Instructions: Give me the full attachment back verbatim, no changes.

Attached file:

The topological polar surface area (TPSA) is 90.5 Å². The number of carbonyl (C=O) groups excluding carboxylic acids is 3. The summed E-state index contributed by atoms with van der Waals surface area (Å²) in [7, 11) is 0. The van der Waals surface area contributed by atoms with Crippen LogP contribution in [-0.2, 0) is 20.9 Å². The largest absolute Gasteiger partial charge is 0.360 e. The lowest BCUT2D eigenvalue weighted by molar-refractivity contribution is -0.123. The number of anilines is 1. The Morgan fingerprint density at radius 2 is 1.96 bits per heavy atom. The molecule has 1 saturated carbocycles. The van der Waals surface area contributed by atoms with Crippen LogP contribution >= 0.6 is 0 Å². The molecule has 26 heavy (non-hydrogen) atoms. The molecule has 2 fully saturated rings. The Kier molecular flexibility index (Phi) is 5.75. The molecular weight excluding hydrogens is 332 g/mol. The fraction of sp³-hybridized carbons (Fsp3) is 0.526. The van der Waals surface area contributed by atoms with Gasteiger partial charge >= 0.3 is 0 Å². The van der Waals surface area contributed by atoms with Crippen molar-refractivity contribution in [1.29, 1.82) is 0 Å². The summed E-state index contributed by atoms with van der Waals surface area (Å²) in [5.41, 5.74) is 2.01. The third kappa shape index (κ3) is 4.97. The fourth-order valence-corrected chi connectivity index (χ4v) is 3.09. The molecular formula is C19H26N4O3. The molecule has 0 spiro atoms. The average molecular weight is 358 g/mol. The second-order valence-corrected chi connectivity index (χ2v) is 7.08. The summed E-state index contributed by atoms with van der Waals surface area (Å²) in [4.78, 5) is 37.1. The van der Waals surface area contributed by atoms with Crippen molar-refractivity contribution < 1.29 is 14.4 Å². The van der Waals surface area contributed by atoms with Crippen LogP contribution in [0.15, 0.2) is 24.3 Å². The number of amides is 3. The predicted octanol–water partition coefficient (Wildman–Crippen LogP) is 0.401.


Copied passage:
The topological polar surface area (TPSA) is 90.5 Å². The number of carbonyl (C=O) groups excluding carboxylic acids is 3. The summed E-state index contributed by atoms with van der Waals surface area (Å²) in [7, 11) is 0. The van der Waals surface area contributed by atoms with Crippen LogP contribution in [-0.2, 0) is 20.9 Å². The largest absolute Gasteiger partial charge is 0.360 e. The lowest BCUT2D eigenvalue weighted by molar-refractivity contribution is -0.123. The number of anilines is 1. The Morgan fingerprint density at radius 2 is 1.96 bits per heavy atom. The molecule has 1 saturated carbocycles. The van der Waals surface area contributed by atoms with Crippen LogP contribution >= 0.6 is 0 Å². The molecule has 26 heavy (non-hydrogen) atoms. The molecule has 2 fully saturated rings. The Kier molecular flexibility index (Phi) is 5.75. The molecular weight excluding hydrogens is 332 g/mol. The fraction of sp³-hybridized carbons (Fsp3) is 0.526. The van der Waals surface area contributed by atoms with Gasteiger partial charge >= 0.3 is 0 Å². The van der Waals surface area contributed by atoms with Crippen molar-refractivity contribution in [1.29, 1.82) is 0 Å². The summed E-state index contributed by atoms with van der Waals surface area (Å²) in [5.41, 5.74) is 2.01. The third kappa shape index (κ3) is 4.97. The fourth-order valence-corrected chi connectivity index (χ4v) is 3.09. The molecular formula is C19H26N4O3. The molecule has 0 spiro atoms. The average molecular weight is 358 g/mol. The second-order valence-corrected chi connectivity index (χ2v) is 7.08. The summed E-state index contributed by atoms with van der Waals surface area (Å²) in [4.78, 5) is 37.1. The van der Waals surface area contributed by atoms with Crippen molar-refractivity contribution < 1.29 is 14.4 Å². The van der Waals surface area contributed by atoms with Crippen LogP contribution in [0.15, 0.2) is 24.3 Å². The number of amides is 3. The predicted octanol–water partition coefficient (Wildman–Crippen LogP) is 0.401.